ANNAPOLIS - Maryland residents earning more than $100,000 annually would pay higher taxes under a $35.5 billion budget plan lawmakers easily passed Wednesday afternoon.
The General Assembly returned to Annapolis on Monday for a special session more than a month after it failed to pass a complete budget package during the 90-day session. It took them only three days to pass a budget plan with tax increases and a shift of hundreds of millions of dollars in teacher pension costs to local jurisdictions over the next four years.
Forty percent of the money raised from the tax increase would come from Montgomery County, where 23.3 percent of earners would pay more.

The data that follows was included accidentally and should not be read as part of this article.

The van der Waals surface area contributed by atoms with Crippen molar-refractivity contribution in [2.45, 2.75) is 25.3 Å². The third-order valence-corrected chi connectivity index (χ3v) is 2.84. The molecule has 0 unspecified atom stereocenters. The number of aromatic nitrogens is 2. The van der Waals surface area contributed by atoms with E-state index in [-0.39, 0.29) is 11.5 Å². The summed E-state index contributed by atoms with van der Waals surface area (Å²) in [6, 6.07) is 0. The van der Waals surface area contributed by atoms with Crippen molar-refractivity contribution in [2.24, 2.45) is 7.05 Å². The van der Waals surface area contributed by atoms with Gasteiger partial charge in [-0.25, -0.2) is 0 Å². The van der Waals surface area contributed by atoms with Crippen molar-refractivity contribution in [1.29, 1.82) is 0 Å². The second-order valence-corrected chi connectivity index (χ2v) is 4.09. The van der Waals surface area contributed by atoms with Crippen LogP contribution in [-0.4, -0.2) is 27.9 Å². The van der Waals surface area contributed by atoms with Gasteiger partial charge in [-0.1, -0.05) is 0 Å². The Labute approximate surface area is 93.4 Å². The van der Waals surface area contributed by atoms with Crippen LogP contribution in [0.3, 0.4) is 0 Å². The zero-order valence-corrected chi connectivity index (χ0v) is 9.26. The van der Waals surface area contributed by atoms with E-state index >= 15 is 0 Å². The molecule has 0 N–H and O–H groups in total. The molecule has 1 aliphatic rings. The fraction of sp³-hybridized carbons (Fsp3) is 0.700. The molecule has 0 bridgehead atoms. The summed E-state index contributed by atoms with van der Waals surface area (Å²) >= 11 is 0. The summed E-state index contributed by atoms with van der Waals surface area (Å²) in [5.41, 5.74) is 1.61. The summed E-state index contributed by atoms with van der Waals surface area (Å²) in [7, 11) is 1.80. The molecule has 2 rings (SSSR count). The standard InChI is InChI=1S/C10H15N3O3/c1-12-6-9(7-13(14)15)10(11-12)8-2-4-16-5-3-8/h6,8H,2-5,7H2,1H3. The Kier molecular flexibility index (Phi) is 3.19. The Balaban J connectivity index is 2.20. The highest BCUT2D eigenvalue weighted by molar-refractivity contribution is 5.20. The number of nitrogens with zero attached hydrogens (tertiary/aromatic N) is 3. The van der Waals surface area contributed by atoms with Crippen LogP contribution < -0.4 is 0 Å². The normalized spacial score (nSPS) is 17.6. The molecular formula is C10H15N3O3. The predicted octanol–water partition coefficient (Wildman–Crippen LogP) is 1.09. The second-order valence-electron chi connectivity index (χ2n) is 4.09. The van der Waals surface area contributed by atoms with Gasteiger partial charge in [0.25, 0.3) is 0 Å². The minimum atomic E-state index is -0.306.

Overall, nearly 14 percent of state residents would pay higher taxes, with 9.5 percent of Prince George's County residents paying extra, according to a state fiscal analysis. The tax hikes would apply retroactively to January.
While some lamented the fact that lawmakers had to come back to Annapolis at all, Democratic leadership said the special session was necessary to avoid more than $500 million in spending cuts — a contingency budget plan that took effect when lawmakers failed to complete their work on time in April.
“It would have been much more appropriate to have done it during the 90-day session, there’s no doubt about that,” said House Speaker Michael Busch, D-Anne Arundel. “But I think everyone felt responsible when we left here without a final product and we were governing by default. No one wanted to do that.”
A spokeswoman for Gov. Martin O’Malley said it is not clear when he will sign the budget bills.